Class of 2022: Expanding Dartmouth’s Worldwide Footprint

News subtitle

Dartmouth’s newest undergraduate class hails from 57 countries.

Portrait of the Class of 2022 in front of Dartmouth Hall
The Class of 2022 stands for its official portrait on the lawn in front of Dartmouth Hall. (Photo by Eli Burakian)

Class of 2022 stats
(Graphic by Arnt Bjorkman III) 
As they begin classes today, Dartmouth’s 1,169 newest students have come to Hanover from all corners of the globe. The members of the undergraduate Class of 2022 make up the most geographically diverse class to matriculate at the College, hailing from 57 countries—almost one-third of the world’s nations. 

“This is a global moment for Dartmouth. Our worldwide footprint continues to expand as prospective students, and certainly our first-year students, understand that we are an institution with a global perspective,” says Lee Coffin, vice provost for enrollment and dean of admissions and financial aid. 

In the last two years, Dartmouth has sharpened its message and expanded its geographical outreach, with admissions officers traveling extensively in the U.S. and overseas to represent the College in communities that are visited every year and in some locations that haven’t been visited before. 

“More students than ever are attracted to our excellence and our reputation for teaching,” says Coffin. “The students who begin classes this week know that they will receive an outstanding liberal arts education from some of the world’s finest scholars.”

Coffin says the admissions staff traveled more broadly overseas, visiting 50 countries and more than 1,000 high schools in the U.S. and abroad. The outreach included emerging markets in Latin America and the Asia-Pacific region, as well as expanded travel to schools in California, Florida, and Texas.

Also in the last year, faculty members have helped tell Dartmouth’s story to high school students in events on and off campus.

“Putting a faculty member in front of prospective students is one of the best advertisements for Dartmouth there is,” says Barbara Will, the A. and R. Newbury Professor of English and associate dean for the arts and humanities. “It is a terrific way for students to experience the excitement of sitting in a class with professors who are truly passionate about their work.”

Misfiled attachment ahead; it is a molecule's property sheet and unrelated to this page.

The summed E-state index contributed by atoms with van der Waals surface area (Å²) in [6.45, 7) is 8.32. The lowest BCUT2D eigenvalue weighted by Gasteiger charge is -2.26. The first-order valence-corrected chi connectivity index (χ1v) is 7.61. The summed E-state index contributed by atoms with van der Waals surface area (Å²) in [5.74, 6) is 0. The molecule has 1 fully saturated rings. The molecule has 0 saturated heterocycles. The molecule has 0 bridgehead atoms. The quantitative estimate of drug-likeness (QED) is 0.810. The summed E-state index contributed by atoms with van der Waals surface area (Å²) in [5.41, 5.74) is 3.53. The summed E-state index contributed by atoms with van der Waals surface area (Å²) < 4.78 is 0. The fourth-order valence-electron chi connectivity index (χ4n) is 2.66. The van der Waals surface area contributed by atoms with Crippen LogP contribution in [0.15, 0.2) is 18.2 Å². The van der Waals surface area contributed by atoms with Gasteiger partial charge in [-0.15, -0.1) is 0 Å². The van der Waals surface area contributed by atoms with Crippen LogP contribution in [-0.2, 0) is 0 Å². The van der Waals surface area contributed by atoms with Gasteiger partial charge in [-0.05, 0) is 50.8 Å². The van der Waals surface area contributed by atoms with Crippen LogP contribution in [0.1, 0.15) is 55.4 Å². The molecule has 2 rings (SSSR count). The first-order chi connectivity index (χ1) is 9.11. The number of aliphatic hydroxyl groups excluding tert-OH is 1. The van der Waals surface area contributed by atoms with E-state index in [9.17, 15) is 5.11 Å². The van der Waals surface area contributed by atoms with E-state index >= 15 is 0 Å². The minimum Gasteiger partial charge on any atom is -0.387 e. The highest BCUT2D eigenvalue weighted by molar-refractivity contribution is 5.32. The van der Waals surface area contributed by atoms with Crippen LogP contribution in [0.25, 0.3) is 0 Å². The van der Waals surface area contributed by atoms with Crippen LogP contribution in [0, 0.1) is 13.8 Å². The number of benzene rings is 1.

Professor Steve Swayne says he participates in open house events to provide “a perspective on what study of the humanities brings to a liberal arts education.” Students often write to tell him that he’s “opened up new horizons in their educational outlook,” says Swayne, the Jacob H. Strauss 1922 Professor of Music.

In addition to the record number of countries members of the Class of 2022 call home, students come from each of the 50 U.S. states. Another record this year is the percentage of accepted students who matriculated, known as the yield. This year’s yield as students begin the school year is 61 percent, Dartmouth’s highest ever, up from 58 percent at this time last year.

Other Class of 2022 stats:

  •  In schools that rank students, 96 percent of the first-year students finished high school in the top 10 percent of their class, as compared to 93 percent last year; 22 percent were valedictorians or salutatorians of their graduating class.
  •  For the first time, students living overseas—13 percent of the class, which includes U.S. and foreign citizens—make up the largest contingent of students in the class, with ’22s from New York, California, Massachusetts, and Florida rounding out the top five locations students call home. 
  • The top countries represented in the new class are China, Canada, the United Kingdom, Brazil, and India. Eleven percent of the new students are foreign citizens, a record high. The new students come from 910 high schools around the world, represent more than 20 Native American tribes, and speak 33 languages. 
  • Dartmouth will provide $27.8 million in financial aid to first-year students, 15 percent of whom are eligible for Pell grants, the federal grant program that assists students from low-income families.
  • Thirteen percent of the Class of 2022 are first-generation college students and 13 percent are legacies, including one ’22 who is a fourth-generation Dartmouth student.
Susan J. Boutwell